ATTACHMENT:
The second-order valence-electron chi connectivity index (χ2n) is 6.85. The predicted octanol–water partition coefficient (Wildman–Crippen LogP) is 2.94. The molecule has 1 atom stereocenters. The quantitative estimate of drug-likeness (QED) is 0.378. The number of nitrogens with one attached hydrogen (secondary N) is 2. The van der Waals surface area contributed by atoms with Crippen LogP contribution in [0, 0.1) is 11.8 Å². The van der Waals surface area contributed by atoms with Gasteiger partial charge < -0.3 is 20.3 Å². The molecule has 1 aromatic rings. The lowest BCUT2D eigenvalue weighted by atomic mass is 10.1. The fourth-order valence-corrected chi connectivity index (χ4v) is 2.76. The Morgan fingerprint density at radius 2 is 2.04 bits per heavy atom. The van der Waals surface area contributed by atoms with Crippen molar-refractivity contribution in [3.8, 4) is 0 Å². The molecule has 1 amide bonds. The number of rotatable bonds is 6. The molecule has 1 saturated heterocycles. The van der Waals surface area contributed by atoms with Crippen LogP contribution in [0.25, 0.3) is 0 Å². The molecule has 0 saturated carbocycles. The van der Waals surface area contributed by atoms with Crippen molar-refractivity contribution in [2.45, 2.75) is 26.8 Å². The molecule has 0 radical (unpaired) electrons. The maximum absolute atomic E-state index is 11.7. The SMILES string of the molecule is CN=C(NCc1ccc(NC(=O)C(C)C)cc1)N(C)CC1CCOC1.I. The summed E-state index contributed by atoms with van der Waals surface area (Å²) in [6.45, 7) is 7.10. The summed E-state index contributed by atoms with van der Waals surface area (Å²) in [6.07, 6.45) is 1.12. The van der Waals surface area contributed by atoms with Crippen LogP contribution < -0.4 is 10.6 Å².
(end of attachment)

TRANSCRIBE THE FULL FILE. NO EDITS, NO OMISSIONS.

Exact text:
The second-order valence-electron chi connectivity index (χ2n) is 6.85. The predicted octanol–water partition coefficient (Wildman–Crippen LogP) is 2.94. The molecule has 1 atom stereocenters. The quantitative estimate of drug-likeness (QED) is 0.378. The number of nitrogens with one attached hydrogen (secondary N) is 2. The van der Waals surface area contributed by atoms with Crippen LogP contribution in [0, 0.1) is 11.8 Å². The van der Waals surface area contributed by atoms with Gasteiger partial charge < -0.3 is 20.3 Å². The molecule has 1 aromatic rings. The lowest BCUT2D eigenvalue weighted by atomic mass is 10.1. The fourth-order valence-corrected chi connectivity index (χ4v) is 2.76. The Morgan fingerprint density at radius 2 is 2.04 bits per heavy atom. The van der Waals surface area contributed by atoms with Crippen molar-refractivity contribution in [3.8, 4) is 0 Å². The molecule has 1 amide bonds. The number of rotatable bonds is 6. The molecule has 1 saturated heterocycles. The van der Waals surface area contributed by atoms with Crippen LogP contribution in [0.25, 0.3) is 0 Å². The molecule has 0 saturated carbocycles. The van der Waals surface area contributed by atoms with Crippen molar-refractivity contribution in [2.45, 2.75) is 26.8 Å². The molecule has 0 radical (unpaired) electrons. The maximum absolute atomic E-state index is 11.7. The SMILES string of the molecule is CN=C(NCc1ccc(NC(=O)C(C)C)cc1)N(C)CC1CCOC1.I. The summed E-state index contributed by atoms with van der Waals surface area (Å²) in [6.45, 7) is 7.10. The summed E-state index contributed by atoms with van der Waals surface area (Å²) in [6.07, 6.45) is 1.12. The van der Waals surface area contributed by atoms with Crippen LogP contribution < -0.4 is 10.6 Å².